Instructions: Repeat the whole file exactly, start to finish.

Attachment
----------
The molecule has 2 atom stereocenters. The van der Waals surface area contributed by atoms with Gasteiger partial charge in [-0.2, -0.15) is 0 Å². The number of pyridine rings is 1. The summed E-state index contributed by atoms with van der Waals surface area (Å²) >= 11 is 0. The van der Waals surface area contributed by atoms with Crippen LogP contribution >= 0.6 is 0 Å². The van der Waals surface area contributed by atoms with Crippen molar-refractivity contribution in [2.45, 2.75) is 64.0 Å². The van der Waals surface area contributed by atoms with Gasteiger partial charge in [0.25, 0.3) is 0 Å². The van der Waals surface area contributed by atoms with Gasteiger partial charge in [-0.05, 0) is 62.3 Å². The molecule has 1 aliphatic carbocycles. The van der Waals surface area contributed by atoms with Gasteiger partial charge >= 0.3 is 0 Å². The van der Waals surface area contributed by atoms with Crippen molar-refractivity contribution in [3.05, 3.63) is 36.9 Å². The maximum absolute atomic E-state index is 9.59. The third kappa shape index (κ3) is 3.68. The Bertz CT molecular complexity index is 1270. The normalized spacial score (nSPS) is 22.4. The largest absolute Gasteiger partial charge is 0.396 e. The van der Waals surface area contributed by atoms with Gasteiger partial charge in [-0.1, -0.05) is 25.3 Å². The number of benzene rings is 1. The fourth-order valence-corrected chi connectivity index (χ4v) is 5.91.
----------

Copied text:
The molecule has 2 atom stereocenters. The van der Waals surface area contributed by atoms with Gasteiger partial charge in [-0.2, -0.15) is 0 Å². The number of pyridine rings is 1. The summed E-state index contributed by atoms with van der Waals surface area (Å²) >= 11 is 0. The van der Waals surface area contributed by atoms with Crippen LogP contribution >= 0.6 is 0 Å². The van der Waals surface area contributed by atoms with Crippen molar-refractivity contribution in [2.45, 2.75) is 64.0 Å². The van der Waals surface area contributed by atoms with Gasteiger partial charge in [0.25, 0.3) is 0 Å². The van der Waals surface area contributed by atoms with Gasteiger partial charge in [-0.05, 0) is 62.3 Å². The molecule has 1 aliphatic carbocycles. The van der Waals surface area contributed by atoms with Gasteiger partial charge >= 0.3 is 0 Å². The van der Waals surface area contributed by atoms with Crippen molar-refractivity contribution in [3.05, 3.63) is 36.9 Å². The maximum absolute atomic E-state index is 9.59. The third kappa shape index (κ3) is 3.68. The Bertz CT molecular complexity index is 1270. The normalized spacial score (nSPS) is 22.4. The largest absolute Gasteiger partial charge is 0.396 e. The van der Waals surface area contributed by atoms with Gasteiger partial charge in [-0.1, -0.05) is 25.3 Å². The number of benzene rings is 1. The fourth-order valence-corrected chi connectivity index (χ4v) is 5.91.